Encouraging native plant and animal species into your garden is a great way to help keep habitats in place. You can do quite a lot by simply planting trees and shrubs that provide food or shelter for songbirds while also reducing the effects of climate change, but there are a lot of smaller, less picturesque species that could use a helping hand too.
Frogs and toads are highly vulnerable to environmental change, pollution, and predation by cats and dogs.
As suburbs expand, swamps and ponds are drained and streams are culverted or covered over. As many as one third of all frog species are on the endangered list and every pond lost is one less place they can live. You can help turn this around by creating a frog-friendly haven in your garden. Not only will this attract amphibians, it’ll also provide ornamental value. Small birds will love it too.
How to plan your frog pond
The first thing to consider when building a frog pond is where it’s going to go. This might seem like a very simple choice — a nice sheltered spot with a little shade but not too much (you could even incorporate it in a rain garden) — but when I built my first frog pond I made a major mistake and put it right under my bedroom window.
Not that the frogs were unhappy…far from it. They were so happy that their calls kept me awake at all hours and I had to invest in a set of industrial earplugs to block out the ribbiting. Site your pond well away from the house, somewhere that no one will be disturbed by a little croaking and calling in the night.
Most frogs needs to swim and almost all need a good water supply to reproduce but they also need to be able to get out of the water, or they will drown. Bathing and drinking birds can also be caught out by poorly designed ponds. The last thing you want to do is build a wildlife trap rather than a sanctuary so make sure at least part of the pond has a nice gradual slope for easy exit.
How to build your frog pond
You can buy ready-made ponds from garden centers or make your own. If you want to get your DIY hat on, dig a nice deep hole about a yard long and about 18 inches deep. At least one side should be gently shelving. Make the hole little bigger than you’d like the pond to be and then line it with heavy-duty plastic sheeting. Coating this with concrete will ensure a watertight, durable pond base.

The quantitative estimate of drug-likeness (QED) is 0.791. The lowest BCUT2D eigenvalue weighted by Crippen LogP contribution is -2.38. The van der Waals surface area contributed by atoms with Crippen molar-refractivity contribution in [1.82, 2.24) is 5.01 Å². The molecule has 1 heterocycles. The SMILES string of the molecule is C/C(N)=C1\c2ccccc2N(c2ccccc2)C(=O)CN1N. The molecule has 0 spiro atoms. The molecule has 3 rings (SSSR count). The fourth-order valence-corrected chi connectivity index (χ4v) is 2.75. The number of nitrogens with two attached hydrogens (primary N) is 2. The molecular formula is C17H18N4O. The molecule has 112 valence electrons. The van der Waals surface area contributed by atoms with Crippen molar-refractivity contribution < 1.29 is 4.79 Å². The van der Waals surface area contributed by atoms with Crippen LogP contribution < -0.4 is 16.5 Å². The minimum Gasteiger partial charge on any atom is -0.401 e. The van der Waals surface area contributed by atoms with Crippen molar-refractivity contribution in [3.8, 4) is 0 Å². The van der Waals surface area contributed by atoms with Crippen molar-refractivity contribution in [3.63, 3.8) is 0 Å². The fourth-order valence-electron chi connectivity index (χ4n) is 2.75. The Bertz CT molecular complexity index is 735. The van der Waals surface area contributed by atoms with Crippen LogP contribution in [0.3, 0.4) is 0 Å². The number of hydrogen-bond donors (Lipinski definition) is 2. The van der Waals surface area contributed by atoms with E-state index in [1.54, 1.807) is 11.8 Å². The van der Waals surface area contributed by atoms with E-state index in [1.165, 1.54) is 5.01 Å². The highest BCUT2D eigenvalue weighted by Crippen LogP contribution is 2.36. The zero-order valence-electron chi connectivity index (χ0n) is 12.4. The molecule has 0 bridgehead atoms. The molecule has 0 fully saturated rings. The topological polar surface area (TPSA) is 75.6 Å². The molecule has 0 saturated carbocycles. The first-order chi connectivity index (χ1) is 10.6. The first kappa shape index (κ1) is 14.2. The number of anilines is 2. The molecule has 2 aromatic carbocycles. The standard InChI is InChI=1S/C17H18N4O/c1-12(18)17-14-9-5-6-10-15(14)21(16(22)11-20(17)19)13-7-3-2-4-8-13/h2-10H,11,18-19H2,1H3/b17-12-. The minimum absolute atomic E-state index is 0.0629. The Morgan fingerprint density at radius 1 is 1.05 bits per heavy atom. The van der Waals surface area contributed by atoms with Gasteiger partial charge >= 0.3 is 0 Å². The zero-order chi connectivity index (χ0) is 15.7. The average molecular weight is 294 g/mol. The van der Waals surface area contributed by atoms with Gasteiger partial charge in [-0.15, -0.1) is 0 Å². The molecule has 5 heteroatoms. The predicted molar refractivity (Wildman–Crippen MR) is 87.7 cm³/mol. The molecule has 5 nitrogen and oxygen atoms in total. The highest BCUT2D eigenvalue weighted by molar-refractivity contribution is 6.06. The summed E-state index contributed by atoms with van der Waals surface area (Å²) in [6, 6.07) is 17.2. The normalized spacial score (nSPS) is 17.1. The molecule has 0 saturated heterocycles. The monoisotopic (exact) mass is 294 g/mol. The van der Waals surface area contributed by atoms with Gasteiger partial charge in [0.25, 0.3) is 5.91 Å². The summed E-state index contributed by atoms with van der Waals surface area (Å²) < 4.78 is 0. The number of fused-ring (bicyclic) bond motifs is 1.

Add a rocky border and plenty of plant life around the edge. Small amphibians need places to hide and a nice loose pile of football-sized rocks will make the perfect habitat, secure against predators but spacious enough for frogs to find a home. Choose plants with big leaves set close to the ground for optimum frog-friendliness. An old log will help, especially if it’s half in and half out of the water, and so will a couple of pots of aquatic plants in the deepest part. Waterlilies and water irises are attractive flowering plants that will help make frogs safe and welcome in your pond.
There is no need to introduce frogs into your pond from elsewhere (if a native animal is happy where it is, it’s always best to leave it alone). Fish can eat frog spawn, so they won’t help unless you want a fish pond rather than a frog pond. Don’t worry if nothing seems to happen after you first fill the pond. It’ll take a while for it to settle in and the more you leave it alone, the quicker local frogs will take to this new piece of amphibian real estate.
Author Info: Jess Spate now lives in South Wales, far from the very loud Banjo Frogs of her first pond in Australia, but still makes her garden as friendly to local plants and animals as possible. She works as a sustainable business consultant for companies like fountainspirit.com and appoutdoors.com. Distribution Info: The distribution of this content was provided by Christine Cooney, who publishes online house plans & online floor plans.
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